• Suspicious carpet fibers found on Foster's clothes. (The fibers were tested and determined to have come from Foster's house.)
  • No fingerprints on the gun's trigger. (The gun handle wasn't smooth, but textured, a surface which the FBI stated was unlikely to retain prints.)
  • The body was found in "unusual surroundings" on a steep slope in dense brush. (What is a usual surrounding for a suicide in a park?)
  • Foster's glasses were found 19 feet from head, an "impossible" outcome of the shot. (It was 13 feet from Foster's feet, down slope, and the glasses had blood and gunpowder residue, and forensics experts determined what one would think would be obvious — that the glasses were flung from his head when he fired the gun.)
  • Foster's car keys were not found on his person at the scene. (Foster's pockets were patted down briefly on the scene and the keys were not found. Police went to the morgue a few hours later and turned the pockets out, where they found the keys.)
  • Foster's wife couldn't identify the gun used in the suicide as his, raising doubts that he owned the gun. (Foster owned several guns he had received from his family, including a .38 caliber gun received from his father that matched the gun on the scene. His wife couldn't definitely identify it, but confirmed one of his guns was missing.)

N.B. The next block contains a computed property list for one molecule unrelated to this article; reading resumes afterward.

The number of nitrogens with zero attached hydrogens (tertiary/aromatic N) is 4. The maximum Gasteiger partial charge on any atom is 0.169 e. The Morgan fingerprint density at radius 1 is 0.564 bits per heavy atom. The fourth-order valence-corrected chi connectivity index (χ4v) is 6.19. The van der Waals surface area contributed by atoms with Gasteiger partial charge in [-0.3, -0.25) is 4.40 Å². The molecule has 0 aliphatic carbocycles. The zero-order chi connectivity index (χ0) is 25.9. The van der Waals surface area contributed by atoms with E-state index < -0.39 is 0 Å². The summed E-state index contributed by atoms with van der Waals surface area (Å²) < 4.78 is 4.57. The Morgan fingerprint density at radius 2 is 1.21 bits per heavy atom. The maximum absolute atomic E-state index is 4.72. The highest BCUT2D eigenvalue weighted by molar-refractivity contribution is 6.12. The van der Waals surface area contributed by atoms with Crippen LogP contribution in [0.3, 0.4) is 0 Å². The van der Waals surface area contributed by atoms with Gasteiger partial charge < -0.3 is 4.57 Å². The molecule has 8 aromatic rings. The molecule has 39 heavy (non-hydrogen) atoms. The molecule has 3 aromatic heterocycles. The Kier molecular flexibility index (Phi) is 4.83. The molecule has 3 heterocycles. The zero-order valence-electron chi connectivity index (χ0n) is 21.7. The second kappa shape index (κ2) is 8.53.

• Five witnesses claimed Foster had a briefcase in his car, which was omitted from the police report. (Four witnesses said they thought "maybe" they thought they saw a briefcase in the car. A fifth said there was definitely a briefcase and also some wine coolers. No one else saw any wine coolers. Where is the outrage over the wine coolers?)
By now, you're probably saying to yourself, "What kind of goddamn pinko commie liberal conspirator would try to tell us that all these things are lies and distortions?"

ruddy1a Well, his name is Ken Starr. All of the above points were derived from the report prepared by Independent Counsel Ken Starr during his $39.2 million, four and half year investigation of the Clinton administration's alleged wrongdoings. Starr's investigation of the Foster allegations followed a previous special counsel investigation covering Whitewater and the Foster allegation, at a cost of $6 million, and two separate law enforcement investigations, all of which came to the same conclusion: Vincent Foster committed suicide.